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The creation of a new Greek myth

Guy Rundle visits the troubled country’s capital to try to find the truth behind the much-caricatured crisis.

Guy Rundle

Topics Politics

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‘Let’s meet at a place called Florus in Exarchia Square’, Stavros, my Socialist Party contact in Athens, told me over the phone. ‘I’m grey-haired, I’ll be wearing a leather jacket and reading a newspaper.’ Great, that narrowed it down to about 80 per cent of the male Greek population.

I met up with Stavros on the afternoon of Greece’s 24-hour public service strike on 10 February, an impressive protest against the Papandreou government’s austerity measures, which have been dictated by the European Union (EU) and international banks. Greece is being forced to cut its deficit from 12.7 per cent to below three per cent in just two years. The all-out strike left public offices, airports and non-emergency hospital services shut down.

Exarchia Square, in the centre of Athens’ university district, seemed pleasantly boho, surrounded by cool cafés and bookshops. Yet when I returned to my hotel after meeting with Stavros, and read Times photographer Paul Rogers’ blog of his Athens assignment, I got the impression that I had unknowingly risked my life by having coffee there.

‘We head to Exarchia Square’, Rogers noted, ‘a particularly edgy neighbourhood teeming with anarchist groups. I’m told that the police rarely respond to emergency calls there for fear of being drawn into a carefully planned ambush in the hope of a riot.’ The intrepid reporter observed that the square was teeming with dangerous-looking twentysomething males, before retreating to a coffee shop.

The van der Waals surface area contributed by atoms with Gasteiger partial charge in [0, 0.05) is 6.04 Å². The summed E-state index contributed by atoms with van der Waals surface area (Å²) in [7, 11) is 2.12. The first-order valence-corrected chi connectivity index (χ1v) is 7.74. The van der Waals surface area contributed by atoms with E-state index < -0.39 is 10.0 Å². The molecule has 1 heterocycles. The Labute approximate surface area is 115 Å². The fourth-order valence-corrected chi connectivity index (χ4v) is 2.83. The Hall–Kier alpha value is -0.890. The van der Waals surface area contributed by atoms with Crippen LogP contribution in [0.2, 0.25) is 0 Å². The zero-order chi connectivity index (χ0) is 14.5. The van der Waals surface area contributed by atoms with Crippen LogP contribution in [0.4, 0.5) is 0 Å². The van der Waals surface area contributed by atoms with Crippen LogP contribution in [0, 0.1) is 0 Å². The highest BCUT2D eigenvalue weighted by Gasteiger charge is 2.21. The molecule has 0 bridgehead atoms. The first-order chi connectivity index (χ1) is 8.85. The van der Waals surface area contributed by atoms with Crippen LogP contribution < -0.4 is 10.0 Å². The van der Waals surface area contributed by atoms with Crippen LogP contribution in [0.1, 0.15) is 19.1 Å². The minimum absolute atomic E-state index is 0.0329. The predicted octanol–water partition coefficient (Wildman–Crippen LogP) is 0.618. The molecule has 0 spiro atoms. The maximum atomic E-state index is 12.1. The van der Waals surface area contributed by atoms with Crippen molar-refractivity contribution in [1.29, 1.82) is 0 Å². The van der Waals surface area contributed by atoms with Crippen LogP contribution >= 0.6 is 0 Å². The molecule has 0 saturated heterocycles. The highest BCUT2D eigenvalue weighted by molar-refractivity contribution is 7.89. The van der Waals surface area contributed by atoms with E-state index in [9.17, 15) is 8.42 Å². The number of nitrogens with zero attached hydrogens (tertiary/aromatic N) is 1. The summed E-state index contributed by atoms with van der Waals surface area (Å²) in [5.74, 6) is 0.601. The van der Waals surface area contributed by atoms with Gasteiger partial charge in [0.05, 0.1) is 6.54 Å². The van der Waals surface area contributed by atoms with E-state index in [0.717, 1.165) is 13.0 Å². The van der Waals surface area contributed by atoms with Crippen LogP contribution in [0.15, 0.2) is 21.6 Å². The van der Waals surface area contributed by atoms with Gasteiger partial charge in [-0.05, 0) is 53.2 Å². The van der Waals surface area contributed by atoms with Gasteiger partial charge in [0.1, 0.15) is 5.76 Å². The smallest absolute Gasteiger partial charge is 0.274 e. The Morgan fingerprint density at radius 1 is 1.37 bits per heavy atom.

Gosh, what bollocks. The place is indeed full of scruffy young men, but they are likely to be arts students with a copy of Žižek’s latest tome in their pockets. Exarchia Square is to Athens what Upper Street, Islington, is to London. Rogers’ photos are great, but his dramatic account fits into a narrative of the recent financial crisis in Greece that has been adopted by everyone from the Greek prime minister George Papandreou to Western reporters.

The story, beguiling to jaded, post-political Western Europeans, is a sort of Zorba myth: that Greece is the wild man of the Eurozone, full of militant unionists, revolting farmers and youthful anarchists. A place where homemade bombs are hidden in the foyers of every merchant bank, and where an unreconstructed Leninist Communist party can get thousands out on the streets at the drop of a flat cap.

The Communists and other radical left groups do have significant power in parliament and they really can get boots on the street. By 9am of the 24-hour strike, flag-waving workers and students were pouring into Syntagma Square in central Athens. Radical songs blared from loudspeakers, and huge banners ringed the square.

Yet Stavros was not overly impressed. ‘That was nothing. They should have been able to fill Syntagma several times over.’